Fig. 1. Violation spectrum of the fluctuation-dissipation theorem (FDT) computed from partially observed trajectory. The system (a colloidal particle) is imbedded in a fluid and is driven by a hidden active process on a time scale time scale, where symbol is time scale for viscous relaxation.

Fig. 2.

Fig. 2. (a) A general nonequilibrium Markov process with a dissipative cycle formed by fast and slow processes. (b) Effective slow dynamics. (c) Eigenvalue spectrum of the master equation leading to the relation between FDT violation and hidden entropy production.


A Statistical Mechanical Study of Circularly Polarized Collective Motion of Micro-Swimmers in a Thin Liquid Film

In collaboration with Dr. Yilin Wu, Chinese University of Hong Kong

Flocking, swarming and other forms of collective motion in a population of individuals are common in the biological world, spanning from micro-organisms to animals. Progress on the principles of self-organization in these systems has inspired the design of artificial systems such as self-propelled colloidal particles and synthetic cells for drug delivery and other medical applications. In this project, we identified an unstable mode responsible for the emergence of collective motion of E. coli cells confined to a thin layer of liquid film, first discovered in Yilin Wu’s Lab (Nature 542, 210–214(2017)).

Polarized Collective Motion of Micro-Swimmers in a Thin Liquid Film

Selected Publications

  1. Calibrated Intervention and Containment of the COVID-19 Pandemic, Liang Tian, Xuefei Li, Fei Qi, Qian-Yuan Tang, Viola Tang, Jiang Liu, Zhiyuan Li, Xingye Cheng, Xuanxuan Li, Yingchen Shi, Haiguang Liu, Lei-Han Tang (2020).
  2. Pre-symptomatic Transmission in the Evolution of the COVID-19 Pandemic, Liang Tian, Xuefei Li, Fei Qi, Qian-Yuan Tang, Viola Tang, Jiang Liu, Zhiyuan Li, Xingye Cheng, Xuanxuan Li, Yingchen Shi, Haiguang Liu, Lei-Han Tang, 2020 - (2020).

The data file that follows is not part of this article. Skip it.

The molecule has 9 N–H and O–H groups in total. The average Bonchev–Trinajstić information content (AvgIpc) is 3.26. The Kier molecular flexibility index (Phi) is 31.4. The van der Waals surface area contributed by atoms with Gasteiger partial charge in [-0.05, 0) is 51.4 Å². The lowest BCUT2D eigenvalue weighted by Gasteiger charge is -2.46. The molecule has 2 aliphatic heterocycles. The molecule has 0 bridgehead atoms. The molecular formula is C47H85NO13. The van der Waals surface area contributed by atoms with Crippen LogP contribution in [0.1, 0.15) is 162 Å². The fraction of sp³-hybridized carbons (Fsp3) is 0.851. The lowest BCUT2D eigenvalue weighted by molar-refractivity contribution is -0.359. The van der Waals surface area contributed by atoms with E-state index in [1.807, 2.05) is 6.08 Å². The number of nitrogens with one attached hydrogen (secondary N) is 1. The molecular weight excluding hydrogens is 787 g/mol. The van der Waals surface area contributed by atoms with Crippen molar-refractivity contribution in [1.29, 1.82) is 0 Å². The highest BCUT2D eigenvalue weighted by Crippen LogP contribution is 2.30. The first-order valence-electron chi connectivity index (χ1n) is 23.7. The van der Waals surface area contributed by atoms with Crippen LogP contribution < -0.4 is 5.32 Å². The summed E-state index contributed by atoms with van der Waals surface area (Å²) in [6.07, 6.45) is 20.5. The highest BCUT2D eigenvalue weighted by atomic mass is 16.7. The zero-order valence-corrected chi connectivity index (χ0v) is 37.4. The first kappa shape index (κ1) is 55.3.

3. L. Tian, H. Ma, W. Guo and L.-H. Tang, “Phase transitions of the q-state Potts model on multiply-laced Sierpinski gaskets”, Euro. Phys. J. B 86, 197 (2013).
  4. H. Zhi, L.-H. Tang, Y. Xia and J. Zhang, “Ssk1p-independent activation of Ssk2p plays an important role in the osmotic stress response in Saccharomyces cerevisiae: alternative activation of Ssk2p in osmotic stress”, PLoS One 8, e54867 (2013).
  5. B. Yu, M. Yang, L. Shi, Y. Yao, Q. Jiang, X. Li, L.-H. Tang, B. J. Zheng, K. Y. Yuen, D. K. Smith, E. Song, J. D. Huang, “Explicit hypoxia targeting with tumor suppression by creating an "obligate" anaerobic Salmonella Typhimurium strain”, Scientific Reports 2, 436 (2012).
  6. X. Fu, L.-H. Tang, C. Liu, J.-D. Huang, T. Hwa, and P. Lenz, “Stripe formation in bacterial systems with density-suppressed motility”, Phys. Rev. Lett. 108, 198102 (2012).
  7. C. Liu, X. Fu, L. Liu, X. Ren, C.K.L. Chau, S. Li, L. Xiang, H. Zeng, G. Chen, L.-H. Tang, P. Lenz, X. Cui, W. Huang, T. Hwa, J.-D. Huang, “Sequential establishment of stripe patterns in an expanding cell population”, Science 334, 238 (2011).
  8. S. Lin, Z. Yang, H. Liu, L.-H. Tang, Z. Cai, “Beyond glucose: metabolic shifts in responses to the effects of the oral glucose tolerance test and the high-fructose diet in rats”, Mol. Biosyst. 7, 1537 (2011).
  9. L.-H. Tang, “To synchronize or not to synchronize, that is the question: finite-size scaling and fluctuation effects in the Kuramoto model”, J. Stat. Phys.: Theory and Experiment, P01034 (2011).
  10. L.-P. Xiong, Y.Q. Ma, and L.-H. Tang, “Synergistic effect of auto-activation and small RNA regulation on gene expression”, Chin. Phys. Lett. 27, 098701 (2010).
  11. L.P. Xiong, Y.Q. Ma and L.H. Tang, “Attenuation of transcriptional bursting in mRNA transport”, Physical Biology (2010).
  12. T.K. Ng, Y. Zhou, and L.H. Tang, “Topological glass states”, Europhyslett. 86, 10003 (2009).
  13. Z. Yang and L.H. Tang, “Coordination motifs and large-scale structural organization in atomic clusters”, Phys. Rev. B 79, 045402 (2009).
  14. L.H. Tang and Q.H. Chen, “Phase glass and zero-temperature phase transition in a randomly frustrated two-dimensional quantum rotor model”, J. Stat. Phys.: Theory and Experimental P04003 (2008).